Condiments and Sauces
This vibrantly orange dressing—from our friend Chef Tadashi Ono—was made famous by Japanese-American steak houses. It gets its incomparably clean flavor from puréed carrot and fresh ginger. Serve it simply tossed with crisp iceberg lettuce.
Angela Tovar Morales, a cook at La Casa Dragones—the home of Casa Dragones Tequila in San Miguel de Allende, Mexico—gave us the recipe for her classic guacamole with fresh tortilla chips. For the best results, she suggests making it in a molcajete, or mortar and pestle.
In coastal Oaxaca, both fresh and dried shrimp appear in all kinds of preparations. Here, they bring texture and intense umami flavor to a classic pico de gallo.
Italians have long used walnuts for pesto; they lend a rich earthiness to the sauce. This pesto is perfect as a pasta sauce and a bruschetta topping.
Garlic's young shoots perfume this mild pesto, perfect for tossing with fresh egg pasta. If you can't find scapes, substitute green garlic or a combination of garlic and gives.
Germany's famed herb sauce is tangy with buttermilk and enriched with sour cream that features herbs like sorrel and watercress; it's wonderful with boiled vegetables.
The recipe for this smooth, spicy salsa comes from Marti Cardenas of Austin, Texas.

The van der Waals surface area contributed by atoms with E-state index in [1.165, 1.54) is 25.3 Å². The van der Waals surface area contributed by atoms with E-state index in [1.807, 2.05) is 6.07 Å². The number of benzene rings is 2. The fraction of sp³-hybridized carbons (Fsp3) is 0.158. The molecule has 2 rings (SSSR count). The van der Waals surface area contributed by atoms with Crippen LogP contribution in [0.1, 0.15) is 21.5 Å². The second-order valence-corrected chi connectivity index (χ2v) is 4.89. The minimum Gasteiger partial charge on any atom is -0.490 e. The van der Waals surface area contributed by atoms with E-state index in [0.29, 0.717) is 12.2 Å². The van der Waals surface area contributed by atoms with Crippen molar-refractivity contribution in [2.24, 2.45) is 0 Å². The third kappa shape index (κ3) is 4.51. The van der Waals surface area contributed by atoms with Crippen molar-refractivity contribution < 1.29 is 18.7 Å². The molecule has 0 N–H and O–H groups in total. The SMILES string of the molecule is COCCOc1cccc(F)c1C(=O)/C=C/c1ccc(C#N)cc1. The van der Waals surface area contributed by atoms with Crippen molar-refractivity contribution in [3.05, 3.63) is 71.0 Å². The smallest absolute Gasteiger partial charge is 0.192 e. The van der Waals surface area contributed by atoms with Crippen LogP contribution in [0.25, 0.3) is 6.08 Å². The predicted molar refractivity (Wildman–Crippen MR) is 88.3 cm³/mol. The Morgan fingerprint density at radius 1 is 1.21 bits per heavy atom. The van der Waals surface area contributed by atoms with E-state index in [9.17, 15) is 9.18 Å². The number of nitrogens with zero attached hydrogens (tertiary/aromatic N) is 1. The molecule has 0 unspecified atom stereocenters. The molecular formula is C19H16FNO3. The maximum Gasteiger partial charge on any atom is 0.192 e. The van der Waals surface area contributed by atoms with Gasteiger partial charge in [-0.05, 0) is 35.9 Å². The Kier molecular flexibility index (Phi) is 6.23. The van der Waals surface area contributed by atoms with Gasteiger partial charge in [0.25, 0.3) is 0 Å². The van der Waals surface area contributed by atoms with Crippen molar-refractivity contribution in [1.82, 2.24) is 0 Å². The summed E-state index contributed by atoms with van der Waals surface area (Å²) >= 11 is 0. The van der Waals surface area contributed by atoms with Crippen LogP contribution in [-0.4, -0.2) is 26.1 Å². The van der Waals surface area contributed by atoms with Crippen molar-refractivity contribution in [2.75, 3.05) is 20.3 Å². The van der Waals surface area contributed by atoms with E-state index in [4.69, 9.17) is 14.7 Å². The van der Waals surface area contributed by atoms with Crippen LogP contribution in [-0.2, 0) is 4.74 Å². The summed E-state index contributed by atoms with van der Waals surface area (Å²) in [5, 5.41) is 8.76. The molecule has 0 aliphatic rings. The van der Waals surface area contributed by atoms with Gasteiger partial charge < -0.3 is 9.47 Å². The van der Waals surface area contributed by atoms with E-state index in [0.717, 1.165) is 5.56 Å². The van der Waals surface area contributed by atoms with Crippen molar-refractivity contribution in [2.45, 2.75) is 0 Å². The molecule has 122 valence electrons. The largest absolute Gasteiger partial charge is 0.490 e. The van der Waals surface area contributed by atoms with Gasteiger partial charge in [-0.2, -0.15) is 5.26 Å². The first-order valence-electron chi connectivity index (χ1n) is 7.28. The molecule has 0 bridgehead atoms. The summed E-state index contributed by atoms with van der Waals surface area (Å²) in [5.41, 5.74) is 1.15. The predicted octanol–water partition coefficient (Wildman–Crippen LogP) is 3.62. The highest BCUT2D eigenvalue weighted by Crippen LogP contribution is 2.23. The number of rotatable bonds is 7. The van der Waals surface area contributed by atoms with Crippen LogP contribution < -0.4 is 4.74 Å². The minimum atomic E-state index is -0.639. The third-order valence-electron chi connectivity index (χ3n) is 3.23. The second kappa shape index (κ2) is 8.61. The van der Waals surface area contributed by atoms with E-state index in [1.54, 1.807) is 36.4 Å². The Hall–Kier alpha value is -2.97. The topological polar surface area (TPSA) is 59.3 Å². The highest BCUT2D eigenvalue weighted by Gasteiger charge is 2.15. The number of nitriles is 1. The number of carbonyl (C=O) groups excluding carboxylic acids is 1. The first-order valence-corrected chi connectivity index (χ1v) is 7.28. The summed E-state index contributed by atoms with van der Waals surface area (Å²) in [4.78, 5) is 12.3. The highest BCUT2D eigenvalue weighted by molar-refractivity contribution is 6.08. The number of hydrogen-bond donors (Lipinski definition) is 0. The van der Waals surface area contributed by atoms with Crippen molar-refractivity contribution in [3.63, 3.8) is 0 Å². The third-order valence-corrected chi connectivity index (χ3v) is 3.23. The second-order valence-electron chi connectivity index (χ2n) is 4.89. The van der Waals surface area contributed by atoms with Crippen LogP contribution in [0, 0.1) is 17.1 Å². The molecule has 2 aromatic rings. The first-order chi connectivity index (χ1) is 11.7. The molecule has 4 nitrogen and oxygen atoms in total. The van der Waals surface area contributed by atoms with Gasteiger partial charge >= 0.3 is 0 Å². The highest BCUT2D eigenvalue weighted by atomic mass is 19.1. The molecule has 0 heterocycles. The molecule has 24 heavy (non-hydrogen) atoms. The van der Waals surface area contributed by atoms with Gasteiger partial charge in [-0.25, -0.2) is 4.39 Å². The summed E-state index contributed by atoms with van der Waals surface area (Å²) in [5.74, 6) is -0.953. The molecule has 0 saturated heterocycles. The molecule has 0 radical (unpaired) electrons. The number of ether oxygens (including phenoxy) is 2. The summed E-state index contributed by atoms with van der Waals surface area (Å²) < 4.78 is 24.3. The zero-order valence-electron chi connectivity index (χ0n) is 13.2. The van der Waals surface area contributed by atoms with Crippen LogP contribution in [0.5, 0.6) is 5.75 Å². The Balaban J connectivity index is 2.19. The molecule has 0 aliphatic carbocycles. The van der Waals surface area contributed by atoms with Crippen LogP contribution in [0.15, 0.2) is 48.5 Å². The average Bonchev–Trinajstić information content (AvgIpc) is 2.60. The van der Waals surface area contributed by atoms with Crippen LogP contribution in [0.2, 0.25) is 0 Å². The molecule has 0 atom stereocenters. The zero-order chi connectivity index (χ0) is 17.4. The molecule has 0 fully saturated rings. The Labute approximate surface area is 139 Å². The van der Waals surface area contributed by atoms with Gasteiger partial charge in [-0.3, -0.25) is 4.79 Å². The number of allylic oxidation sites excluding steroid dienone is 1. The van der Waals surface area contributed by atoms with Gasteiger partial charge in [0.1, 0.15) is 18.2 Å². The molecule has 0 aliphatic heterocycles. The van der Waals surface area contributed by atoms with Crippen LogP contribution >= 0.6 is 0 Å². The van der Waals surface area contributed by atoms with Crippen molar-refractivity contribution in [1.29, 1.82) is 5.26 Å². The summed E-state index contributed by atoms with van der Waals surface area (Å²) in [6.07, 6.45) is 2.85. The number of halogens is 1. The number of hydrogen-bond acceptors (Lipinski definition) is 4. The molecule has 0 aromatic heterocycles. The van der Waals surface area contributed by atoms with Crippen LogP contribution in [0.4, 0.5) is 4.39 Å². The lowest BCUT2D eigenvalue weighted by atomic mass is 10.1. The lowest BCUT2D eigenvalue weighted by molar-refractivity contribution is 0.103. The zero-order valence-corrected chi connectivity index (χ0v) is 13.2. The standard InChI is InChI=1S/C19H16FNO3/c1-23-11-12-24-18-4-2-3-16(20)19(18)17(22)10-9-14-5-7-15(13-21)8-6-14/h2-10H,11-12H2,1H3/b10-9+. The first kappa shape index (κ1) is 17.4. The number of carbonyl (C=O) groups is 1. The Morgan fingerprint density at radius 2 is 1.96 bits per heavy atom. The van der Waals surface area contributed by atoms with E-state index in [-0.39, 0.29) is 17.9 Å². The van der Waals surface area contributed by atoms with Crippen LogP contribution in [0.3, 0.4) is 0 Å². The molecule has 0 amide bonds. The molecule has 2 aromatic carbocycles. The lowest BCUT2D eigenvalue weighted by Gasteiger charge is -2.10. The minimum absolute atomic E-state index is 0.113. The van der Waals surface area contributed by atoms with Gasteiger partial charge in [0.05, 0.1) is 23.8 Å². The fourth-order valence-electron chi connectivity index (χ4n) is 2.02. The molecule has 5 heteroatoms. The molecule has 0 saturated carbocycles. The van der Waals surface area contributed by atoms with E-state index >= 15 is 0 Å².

This classic Vietnamese condiment—which balances sweet, spicy, and sour flavors—is an essential accompaniment for crab spring rolls.
This condiment is made with fresh tomatoes, onions, chiles, and cilantro, all finely chopped and mixed together with lime juice.
Tangy and refreshing, this dressing can be used to dress any combination of mixed greens. We've also made it with juice from regular lemons, and the results were just as delicious, if a bit more tart.
This dark, almost chocolatey salsa would make a great accompaniment for seared steak or grilled pork chops.
This sweet-tart jam is best served with matzoh.
Ordinary salsa gets an extraordinary twist with the addition of fresh mango and mild Mexican cheese.
This condiment isn't just for salads—it's also a dip, a marinade, and a flavoring for snack foods (think Doritos).
Hickory House used Cain's barbecue spice blend, no longer made, as its dry rub. This recipe is author Bayless's interpretation of that now unobtainable product.
According to food authority Marion Cunningham, this dressing was created circa 1925 at San Francisco's Palace Hotel.
This thick, satisfying condiment has long been a favorite of salad lovers the world over.
Mangos add just the right amount of sweetness to this warm, spicy chutney.
Author Robb Walsh recommends adding "meat juices and cut-up scraps of meat left over from carving" to this sauce before serving.